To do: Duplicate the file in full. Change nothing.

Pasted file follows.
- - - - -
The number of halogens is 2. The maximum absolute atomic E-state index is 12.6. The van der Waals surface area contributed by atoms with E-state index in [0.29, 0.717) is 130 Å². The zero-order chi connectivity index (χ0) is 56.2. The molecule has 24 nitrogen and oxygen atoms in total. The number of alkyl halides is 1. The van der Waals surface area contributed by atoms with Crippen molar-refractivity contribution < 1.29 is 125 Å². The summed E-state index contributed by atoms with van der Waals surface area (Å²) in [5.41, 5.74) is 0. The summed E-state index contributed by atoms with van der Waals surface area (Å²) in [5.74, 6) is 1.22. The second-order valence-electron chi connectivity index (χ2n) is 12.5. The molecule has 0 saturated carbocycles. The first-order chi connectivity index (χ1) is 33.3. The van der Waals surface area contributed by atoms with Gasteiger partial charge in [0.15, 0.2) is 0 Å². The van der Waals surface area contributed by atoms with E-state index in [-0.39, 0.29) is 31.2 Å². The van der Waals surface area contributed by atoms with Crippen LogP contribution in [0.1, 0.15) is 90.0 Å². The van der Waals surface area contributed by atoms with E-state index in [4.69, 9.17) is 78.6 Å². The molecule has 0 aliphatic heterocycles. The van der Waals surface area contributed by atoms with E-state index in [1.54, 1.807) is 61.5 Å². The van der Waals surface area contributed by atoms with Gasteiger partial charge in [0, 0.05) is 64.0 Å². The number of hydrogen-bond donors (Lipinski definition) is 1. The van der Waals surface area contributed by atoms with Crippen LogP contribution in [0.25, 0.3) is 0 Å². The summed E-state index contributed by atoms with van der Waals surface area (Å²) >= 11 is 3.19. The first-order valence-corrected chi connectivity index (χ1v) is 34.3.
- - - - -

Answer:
The number of halogens is 2. The maximum absolute atomic E-state index is 12.6. The van der Waals surface area contributed by atoms with E-state index in [0.29, 0.717) is 130 Å². The zero-order chi connectivity index (χ0) is 56.2. The molecule has 24 nitrogen and oxygen atoms in total. The number of alkyl halides is 1. The van der Waals surface area contributed by atoms with Crippen molar-refractivity contribution < 1.29 is 125 Å². The summed E-state index contributed by atoms with van der Waals surface area (Å²) in [5.41, 5.74) is 0. The summed E-state index contributed by atoms with van der Waals surface area (Å²) in [5.74, 6) is 1.22. The second-order valence-electron chi connectivity index (χ2n) is 12.5. The molecule has 0 saturated carbocycles. The first-order chi connectivity index (χ1) is 33.3. The van der Waals surface area contributed by atoms with Gasteiger partial charge in [0.15, 0.2) is 0 Å². The van der Waals surface area contributed by atoms with E-state index in [-0.39, 0.29) is 31.2 Å². The van der Waals surface area contributed by atoms with Crippen LogP contribution in [0.1, 0.15) is 90.0 Å². The van der Waals surface area contributed by atoms with E-state index in [4.69, 9.17) is 78.6 Å². The molecule has 0 aliphatic heterocycles. The van der Waals surface area contributed by atoms with E-state index in [1.54, 1.807) is 61.5 Å². The van der Waals surface area contributed by atoms with Gasteiger partial charge in [0, 0.05) is 64.0 Å². The number of hydrogen-bond donors (Lipinski definition) is 1. The van der Waals surface area contributed by atoms with Crippen LogP contribution in [0.25, 0.3) is 0 Å². The summed E-state index contributed by atoms with van der Waals surface area (Å²) >= 11 is 3.19. The first-order valence-corrected chi connectivity index (χ1v) is 34.3.